On Sunday, a memorial ceremony and concert was held at the Memorial to the Victims of Communism in Maarjamäe, Tallinn, marking the International Remembrance Day for Victims of Totalitarian Regimes.
President Kersti Kaljulaid said at the ceremony: "Remembering democratic freedoms and victims of totalitarianism is connected by one common knowledge - we can not have one without the other, and freedom is always worth the effort.
"Many nations suffered due to the ambitions of totalitarian regimes before and after the signing of the Molotov-Ribbentrop pact and it is our obligation to respect them all equally and to remember them."
In 2009, the European Parliament adopted August 23, the date the Molotov-Ribbentrop pact was signed in 1939, as the European Day of Remembrance for Victims of Stalinism and Nazism.
Kaljulaid said remembering the victims is just one half of the meaning of the day. "Freedom and even more - democracy - is never just by chance. Constant effort must be given to maintain them because we do not want to live in a world where free thought and thinking otherwise means a place in a barrack bed or a shot in the back of the head. We wish for a free and democratic world."
The president said signs of pain from a lack of freedom can still be seen in Europe. "We, who have won back our freedom and human dignity must support the freedom fighters of today. Being left alone always means hopelessness, loss and succumbing to totalitarian regimes."
Speaker of the Riigikogu Henn Põlluaas (EKRE) also gave a speech, in which he said the Molotov-Ribbentrop pact (MRP), signed 81 years ago on Sunday, changed the course of history and the fate of millions.
Põlluaas said: "For Estonia, MRP meant our state disappearing from the world map. Imposing military bases, the entry of Russian soldiers and a silent surrender."
He added: "Today's Russia continues a Stalinist expansion policy. The imperial ambitions of the Kremlin have not gone anywhere. The public has condemned the agressions of Russia in Georgia and Ukraine, the occupation of South Ossetia and Abkhazia and the occupation and annexation of Crimea. Unfortunately, agressions against Belarus, currently fighting to escape from a dictatorship, are not excluded either."
The speaker of the Riigikogu said the actions of Estonia's eastern neighbor must be monitored. "We are a small nation, we must act smartly to survive. We must invest in independent protection and that NATO allies are present. That is the only way we can maintain our country, people and independence."
350 names added to the Memorial to the Victims of Communism
Recently, 350 persons have been identified as victims of communism and the names were added to the memorial in Maarjamäe, Tallinn, during recent reconstruction works.
Minister of Defense Jüri Luik (Isamaa), who laid a wreath for fallen Estonian officers, emphasized that the transpired events must be remembered so they could never happen again, ETV's daily affairs show "Aktuaalne kaamera" reported on Sunday.
While the Memorial to the Victims of Communism displays the known names of those who perished, the true figures and details of all those from Estonia who disappeared during the mass deportations of the 1940s and in other repressions during the Soviet occupation of Estonia may never be fully known.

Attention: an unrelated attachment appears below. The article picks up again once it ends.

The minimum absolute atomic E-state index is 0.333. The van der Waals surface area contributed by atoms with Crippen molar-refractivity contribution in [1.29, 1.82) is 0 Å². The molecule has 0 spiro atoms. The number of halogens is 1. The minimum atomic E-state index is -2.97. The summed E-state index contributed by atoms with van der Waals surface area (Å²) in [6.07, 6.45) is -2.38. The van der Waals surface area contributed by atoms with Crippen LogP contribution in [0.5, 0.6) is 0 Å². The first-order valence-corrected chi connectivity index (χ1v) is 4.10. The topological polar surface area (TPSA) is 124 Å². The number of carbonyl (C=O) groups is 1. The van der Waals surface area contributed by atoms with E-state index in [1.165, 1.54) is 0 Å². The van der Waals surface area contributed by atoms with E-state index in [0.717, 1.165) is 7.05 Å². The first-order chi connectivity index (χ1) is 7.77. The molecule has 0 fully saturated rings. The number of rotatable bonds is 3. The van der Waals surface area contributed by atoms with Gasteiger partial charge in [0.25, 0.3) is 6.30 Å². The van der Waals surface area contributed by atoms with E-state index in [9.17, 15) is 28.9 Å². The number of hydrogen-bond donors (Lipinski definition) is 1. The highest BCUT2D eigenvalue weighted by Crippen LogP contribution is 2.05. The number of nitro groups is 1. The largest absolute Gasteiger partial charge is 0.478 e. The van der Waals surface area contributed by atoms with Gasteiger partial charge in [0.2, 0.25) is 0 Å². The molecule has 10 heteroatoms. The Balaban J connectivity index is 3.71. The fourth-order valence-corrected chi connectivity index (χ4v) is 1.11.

Meelis Maripuu, chariman of the board at the Estonian Institute of Historical Memory, said: "Theoretically tens of thousands could be added because the fate of tens of thousands is still unknown. If we can find even a bit of credible information, the names can be added. It has been taken into account when building the memorial, there is space to add new names."
Luik also reminisced his grandfather, whose name stands on the walls of the memorial.
The defense minister said: "We must be accurate and always emphasize we can never be sure these events will not happen again. Currently, we can see the Russian State Duma discussing a draft law that would cancel the condemnation of MRP. It is a classical example of how important it is to remember those crimes commited by communist and facist regimes and to not forget, so they would never happen again."
81 years since the Molotov-Ribbentrop Pact
The Molotov-Ribbentrop Pact was a non-aggression treaty signed between Germany and the Soviet Union on August 23, 1939; its secret protocol divided Eastern Europe into two spheres of influence.
The MRP was signed in Moscow by the German Foreign Minister Joachim von Ribbentrop and the People's Commissar for Foreign Affairs of the Soviet Union, Vyacheslav Molotov.
The parties pledged to avoid aggression towards each other and any unions or agreement against the other party.
The secret protocol of the treaty split Eastern Europe into spheres of influence – Finland and the Baltic countries, plus Bessarabia, which belonged to Romania – belonged in the Soviet sphere, while Poland was divided between both.
The treaty enabled Germany to attack Poland, which took place on September 1, 1939, and is now considered the start of World War II.
According to the secret protocol, the Soviet Union occupied eastern Poland and forced the Baltic countries to accept the agreements of mutual assistance, and installed Soviet military bases there.
Finland refused to sign such an agreement.
The Soviet Union then attacked Finland, starting the Winter War, and was declared an aggressor by the League of Nations, which expelled it.
In summer 1940, the Soviet Union occupied the Baltic countries and Bessarabia (primarily in present-day Moldova).
The Soviet Union denied the existence of the secret protocol until 1989, when the Congress of People's Deputies of the Soviet Union declared the MRP and its secret addenda null and void.
Editor: Kristjan Kallaste